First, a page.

The benefit of intensive parenting (authoritarian or authoritative) is that the children are more likely to engage in the choices that the parents consider appropriate. The return, therefore, depends on the stakes, i.e., the extent to which it matters whether the children make the ‘right’ or ‘wrong’ choices from the parents’ perspective.

When it comes to risky adolescent behaviours, for example, one factor that matters is the riskiness of the environment, i.e., the extent to which adolescents can get into trouble by taking dangerous actions. In an urban neighbourhood characterised by gangs, violence, and wide availability of drugs, making the wrong choices and keeping the wrong company can ruin a child’s life, and realising what is at stake, concerned parents may intervene strongly (or alternatively, move to a different neighbourhood). In contrast, in a safe rural area lacking such temptations, parents can easier afford a relaxed approach.

The role of the return to education and inequality

While many parents worry about juvenile risks, we believe that the returns to effort in education and work during adolescence are even more important. A seemingly universal area of disagreement between parents and children is the trade-off between working hard for school and for one’s career versus having fun with friends and other immediate enjoyments. Few parents wish that their kids blew off homework more often in exchange for some instant pleasure. This conflict can be interpreted as a difference in time preference – parents worry more about the long-term consequences of children’s behaviour (such as studying for school) than do the kids themselves. Hence, many parents push their children towards harder work, either through coercion (such as ‘grounding’ children, i.e., not allowing them to spend time with friends) or through sustained indoctrination with a strong work ethic and a striving for success.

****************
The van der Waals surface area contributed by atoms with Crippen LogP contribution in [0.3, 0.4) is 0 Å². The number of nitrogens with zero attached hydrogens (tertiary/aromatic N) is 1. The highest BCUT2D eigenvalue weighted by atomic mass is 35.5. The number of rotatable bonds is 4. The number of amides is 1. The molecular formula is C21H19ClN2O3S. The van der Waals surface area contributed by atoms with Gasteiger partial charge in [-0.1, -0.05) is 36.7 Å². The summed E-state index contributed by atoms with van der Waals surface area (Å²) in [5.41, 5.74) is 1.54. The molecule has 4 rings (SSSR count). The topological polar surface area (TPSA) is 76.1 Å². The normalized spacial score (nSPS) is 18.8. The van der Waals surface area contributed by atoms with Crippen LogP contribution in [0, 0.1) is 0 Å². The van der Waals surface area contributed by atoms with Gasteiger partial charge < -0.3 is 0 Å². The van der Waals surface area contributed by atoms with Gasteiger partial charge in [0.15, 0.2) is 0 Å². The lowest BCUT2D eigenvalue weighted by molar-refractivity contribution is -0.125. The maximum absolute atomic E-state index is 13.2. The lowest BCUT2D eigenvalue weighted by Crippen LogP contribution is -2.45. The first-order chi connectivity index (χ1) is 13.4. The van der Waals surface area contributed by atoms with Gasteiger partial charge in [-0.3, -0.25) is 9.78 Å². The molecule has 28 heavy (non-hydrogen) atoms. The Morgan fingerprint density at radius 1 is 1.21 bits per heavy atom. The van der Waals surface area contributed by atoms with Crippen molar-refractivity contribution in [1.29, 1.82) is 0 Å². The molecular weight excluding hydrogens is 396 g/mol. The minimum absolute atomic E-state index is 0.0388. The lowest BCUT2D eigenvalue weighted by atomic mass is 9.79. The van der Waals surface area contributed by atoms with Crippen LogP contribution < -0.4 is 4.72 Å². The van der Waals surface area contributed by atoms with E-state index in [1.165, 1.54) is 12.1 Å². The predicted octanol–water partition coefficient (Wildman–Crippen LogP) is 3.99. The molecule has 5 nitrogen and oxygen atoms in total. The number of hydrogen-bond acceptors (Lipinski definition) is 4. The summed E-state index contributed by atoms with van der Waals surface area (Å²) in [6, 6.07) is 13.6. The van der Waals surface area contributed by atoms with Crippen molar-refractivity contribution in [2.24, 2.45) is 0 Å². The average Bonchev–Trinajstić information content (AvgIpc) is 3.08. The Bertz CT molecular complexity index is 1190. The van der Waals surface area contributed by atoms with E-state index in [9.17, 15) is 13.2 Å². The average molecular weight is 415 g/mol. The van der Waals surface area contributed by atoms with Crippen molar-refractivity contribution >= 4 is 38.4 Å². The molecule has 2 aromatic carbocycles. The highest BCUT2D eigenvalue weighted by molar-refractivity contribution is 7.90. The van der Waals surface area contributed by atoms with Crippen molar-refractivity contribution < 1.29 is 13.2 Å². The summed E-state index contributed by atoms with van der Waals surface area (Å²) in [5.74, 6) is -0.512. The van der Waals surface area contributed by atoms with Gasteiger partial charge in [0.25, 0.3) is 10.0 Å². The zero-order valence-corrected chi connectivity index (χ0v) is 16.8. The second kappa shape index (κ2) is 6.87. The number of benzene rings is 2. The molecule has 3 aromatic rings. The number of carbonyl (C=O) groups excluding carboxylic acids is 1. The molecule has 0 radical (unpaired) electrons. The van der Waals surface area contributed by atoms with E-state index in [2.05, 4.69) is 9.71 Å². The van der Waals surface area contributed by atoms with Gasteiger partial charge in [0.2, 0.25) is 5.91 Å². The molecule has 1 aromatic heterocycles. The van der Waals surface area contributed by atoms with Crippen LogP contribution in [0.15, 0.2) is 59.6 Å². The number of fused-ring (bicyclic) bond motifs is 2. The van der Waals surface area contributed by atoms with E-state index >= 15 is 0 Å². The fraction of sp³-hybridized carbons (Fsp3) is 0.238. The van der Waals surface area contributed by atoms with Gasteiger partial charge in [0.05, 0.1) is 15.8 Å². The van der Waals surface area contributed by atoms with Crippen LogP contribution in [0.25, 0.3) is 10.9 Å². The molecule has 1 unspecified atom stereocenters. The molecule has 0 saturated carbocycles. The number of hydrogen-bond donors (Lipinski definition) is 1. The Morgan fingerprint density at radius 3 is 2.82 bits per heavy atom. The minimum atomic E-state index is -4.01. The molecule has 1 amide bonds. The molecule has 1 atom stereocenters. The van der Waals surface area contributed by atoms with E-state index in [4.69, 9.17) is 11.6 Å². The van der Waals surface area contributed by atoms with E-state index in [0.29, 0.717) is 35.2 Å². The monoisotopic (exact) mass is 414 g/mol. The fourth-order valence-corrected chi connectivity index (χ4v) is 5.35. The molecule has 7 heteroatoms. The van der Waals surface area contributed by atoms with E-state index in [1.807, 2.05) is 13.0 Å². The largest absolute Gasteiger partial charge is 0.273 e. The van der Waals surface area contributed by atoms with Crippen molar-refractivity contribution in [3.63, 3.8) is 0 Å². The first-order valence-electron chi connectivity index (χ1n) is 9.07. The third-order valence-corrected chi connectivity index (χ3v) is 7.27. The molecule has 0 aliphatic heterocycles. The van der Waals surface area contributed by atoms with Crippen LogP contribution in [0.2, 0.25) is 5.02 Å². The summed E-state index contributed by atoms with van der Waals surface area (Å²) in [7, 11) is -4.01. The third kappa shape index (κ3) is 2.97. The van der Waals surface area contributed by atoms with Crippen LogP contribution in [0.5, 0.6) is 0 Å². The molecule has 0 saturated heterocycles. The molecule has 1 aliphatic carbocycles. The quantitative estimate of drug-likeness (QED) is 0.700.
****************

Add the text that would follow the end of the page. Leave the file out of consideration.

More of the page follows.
The return to pushing children hard consists of the increased likelihood that they will do well later in life. How important this is to parents depends crucially on the degree of economic inequality, and in particular on the return to education. In an economy where education and effort are highly rewarded and where people with little education struggle, parents will be highly motivated to push their children hard.

  • Thus, we expect economic inequality to be associated with intensive (authoritarian and authoritative) parenting styles.

In contrast, in an economy where there is little inequality and artists and school dropouts earn only slightly less than doctors and engineers, parents can afford a more relaxed attitude, and permissive parenting should be more prevalent.

Cross-country evidence on intensive versus permissive parenting